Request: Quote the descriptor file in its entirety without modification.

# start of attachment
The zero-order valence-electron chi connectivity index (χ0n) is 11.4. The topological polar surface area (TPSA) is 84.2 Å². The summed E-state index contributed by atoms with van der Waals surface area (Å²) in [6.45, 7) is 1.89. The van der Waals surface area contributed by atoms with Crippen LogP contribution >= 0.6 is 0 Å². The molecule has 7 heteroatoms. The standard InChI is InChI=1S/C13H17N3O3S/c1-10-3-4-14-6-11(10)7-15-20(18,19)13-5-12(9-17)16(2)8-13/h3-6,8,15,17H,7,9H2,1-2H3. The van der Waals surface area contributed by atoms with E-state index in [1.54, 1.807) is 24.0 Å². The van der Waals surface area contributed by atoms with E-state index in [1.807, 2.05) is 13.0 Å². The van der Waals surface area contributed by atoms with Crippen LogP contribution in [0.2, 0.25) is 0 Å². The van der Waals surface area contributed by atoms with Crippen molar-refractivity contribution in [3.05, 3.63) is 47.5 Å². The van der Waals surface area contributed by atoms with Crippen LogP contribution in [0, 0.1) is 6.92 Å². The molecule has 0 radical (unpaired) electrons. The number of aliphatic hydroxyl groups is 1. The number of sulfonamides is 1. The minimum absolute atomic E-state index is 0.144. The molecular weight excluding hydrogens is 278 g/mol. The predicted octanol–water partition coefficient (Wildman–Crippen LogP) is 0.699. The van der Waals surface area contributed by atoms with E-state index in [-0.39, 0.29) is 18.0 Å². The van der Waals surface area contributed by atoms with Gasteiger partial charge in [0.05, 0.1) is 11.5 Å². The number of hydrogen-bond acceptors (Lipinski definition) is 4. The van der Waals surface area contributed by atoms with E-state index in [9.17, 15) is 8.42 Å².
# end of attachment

The zero-order valence-electron chi connectivity index (χ0n) is 11.4. The topological polar surface area (TPSA) is 84.2 Å². The summed E-state index contributed by atoms with van der Waals surface area (Å²) in [6.45, 7) is 1.89. The van der Waals surface area contributed by atoms with Crippen LogP contribution >= 0.6 is 0 Å². The molecule has 7 heteroatoms. The standard InChI is InChI=1S/C13H17N3O3S/c1-10-3-4-14-6-11(10)7-15-20(18,19)13-5-12(9-17)16(2)8-13/h3-6,8,15,17H,7,9H2,1-2H3. The van der Waals surface area contributed by atoms with E-state index in [1.54, 1.807) is 24.0 Å². The van der Waals surface area contributed by atoms with E-state index in [1.807, 2.05) is 13.0 Å². The van der Waals surface area contributed by atoms with Crippen LogP contribution in [0.2, 0.25) is 0 Å². The van der Waals surface area contributed by atoms with Crippen molar-refractivity contribution in [3.05, 3.63) is 47.5 Å². The van der Waals surface area contributed by atoms with Crippen LogP contribution in [0, 0.1) is 6.92 Å². The molecule has 0 radical (unpaired) electrons. The number of aliphatic hydroxyl groups is 1. The number of sulfonamides is 1. The minimum absolute atomic E-state index is 0.144. The molecular weight excluding hydrogens is 278 g/mol. The predicted octanol–water partition coefficient (Wildman–Crippen LogP) is 0.699. The van der Waals surface area contributed by atoms with E-state index in [-0.39, 0.29) is 18.0 Å². The van der Waals surface area contributed by atoms with Gasteiger partial charge in [0.05, 0.1) is 11.5 Å². The number of hydrogen-bond acceptors (Lipinski definition) is 4. The van der Waals surface area contributed by atoms with E-state index in [9.17, 15) is 8.42 Å².